This thesis is, in part, a response to the loss of poetry as an epistemic discourse, a process that
began with the development of writing. However, it is also energised by new opportunities of
using the powerful tool of language, and techniques of poetry.
The thesis aims to update previous defences of poetry, rebutting Plato’s initial attack in Ion,
claiming poetry is non-cognitive. While building on a famous tradition, this thesis expands the
repertoire of argumentation, incorporating findings from the cognitive sciences, and insights
from pragmatist, phenomenological, and ecological perspectives on the emergent/embodied
nature of cognition. An emphasis on a speech-based poetics and embodied skilled practice, with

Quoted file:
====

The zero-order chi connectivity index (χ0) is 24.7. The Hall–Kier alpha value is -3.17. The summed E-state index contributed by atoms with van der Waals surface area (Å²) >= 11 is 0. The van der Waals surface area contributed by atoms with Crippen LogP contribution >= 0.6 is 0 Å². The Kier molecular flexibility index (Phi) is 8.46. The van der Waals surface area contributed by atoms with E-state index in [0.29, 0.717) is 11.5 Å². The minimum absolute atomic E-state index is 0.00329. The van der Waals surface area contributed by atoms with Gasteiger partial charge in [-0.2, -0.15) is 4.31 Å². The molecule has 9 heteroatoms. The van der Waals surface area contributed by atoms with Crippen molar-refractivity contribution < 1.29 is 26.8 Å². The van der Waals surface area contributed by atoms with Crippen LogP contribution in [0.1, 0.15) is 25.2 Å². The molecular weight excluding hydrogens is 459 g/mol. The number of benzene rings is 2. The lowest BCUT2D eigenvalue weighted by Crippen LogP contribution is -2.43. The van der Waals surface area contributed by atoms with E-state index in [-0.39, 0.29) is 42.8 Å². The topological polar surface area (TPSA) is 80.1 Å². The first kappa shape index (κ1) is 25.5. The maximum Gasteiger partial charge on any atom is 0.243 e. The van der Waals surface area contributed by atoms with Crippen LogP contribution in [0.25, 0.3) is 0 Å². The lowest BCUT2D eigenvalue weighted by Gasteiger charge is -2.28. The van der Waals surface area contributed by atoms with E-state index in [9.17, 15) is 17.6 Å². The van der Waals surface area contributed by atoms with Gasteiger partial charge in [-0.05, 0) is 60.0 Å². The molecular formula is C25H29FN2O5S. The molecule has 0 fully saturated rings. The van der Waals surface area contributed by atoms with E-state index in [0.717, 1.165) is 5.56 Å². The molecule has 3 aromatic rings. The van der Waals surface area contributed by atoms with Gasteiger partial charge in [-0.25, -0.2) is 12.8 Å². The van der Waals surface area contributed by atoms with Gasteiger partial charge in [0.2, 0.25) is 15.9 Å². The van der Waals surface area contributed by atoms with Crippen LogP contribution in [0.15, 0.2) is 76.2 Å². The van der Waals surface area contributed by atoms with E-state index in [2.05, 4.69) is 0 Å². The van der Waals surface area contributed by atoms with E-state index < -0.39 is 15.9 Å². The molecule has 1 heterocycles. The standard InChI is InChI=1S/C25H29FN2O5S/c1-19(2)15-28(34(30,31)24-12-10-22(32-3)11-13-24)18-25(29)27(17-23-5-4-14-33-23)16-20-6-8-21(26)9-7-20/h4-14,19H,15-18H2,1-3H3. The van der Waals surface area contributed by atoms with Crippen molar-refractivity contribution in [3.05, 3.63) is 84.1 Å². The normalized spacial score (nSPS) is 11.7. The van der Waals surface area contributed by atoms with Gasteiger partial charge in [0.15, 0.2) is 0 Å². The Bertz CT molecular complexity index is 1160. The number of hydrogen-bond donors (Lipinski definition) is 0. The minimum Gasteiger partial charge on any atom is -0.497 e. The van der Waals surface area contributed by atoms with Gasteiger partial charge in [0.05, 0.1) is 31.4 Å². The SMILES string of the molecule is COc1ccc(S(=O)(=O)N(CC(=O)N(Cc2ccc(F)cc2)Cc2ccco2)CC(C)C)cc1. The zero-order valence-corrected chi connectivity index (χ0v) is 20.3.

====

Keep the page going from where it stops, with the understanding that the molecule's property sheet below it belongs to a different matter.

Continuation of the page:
no claims to transcend the ordinary and everyday, undermines formalist approaches. This
approach is developed through an investigation of two new forms of the poem – ecopoetry and
hypertext poetry; fresh forms to reinvigorate, not only poetry discourse, but ways of dwelling in
Throughout this thesis, the processes by which language comes to mean, and be used, are
explored, with a view to explaining the power of poetry. Poems provide cognitive opportunities
for making use of the amazing cognitive techniques that we have co-evolved with; techniques,
which put us in touch with our environments.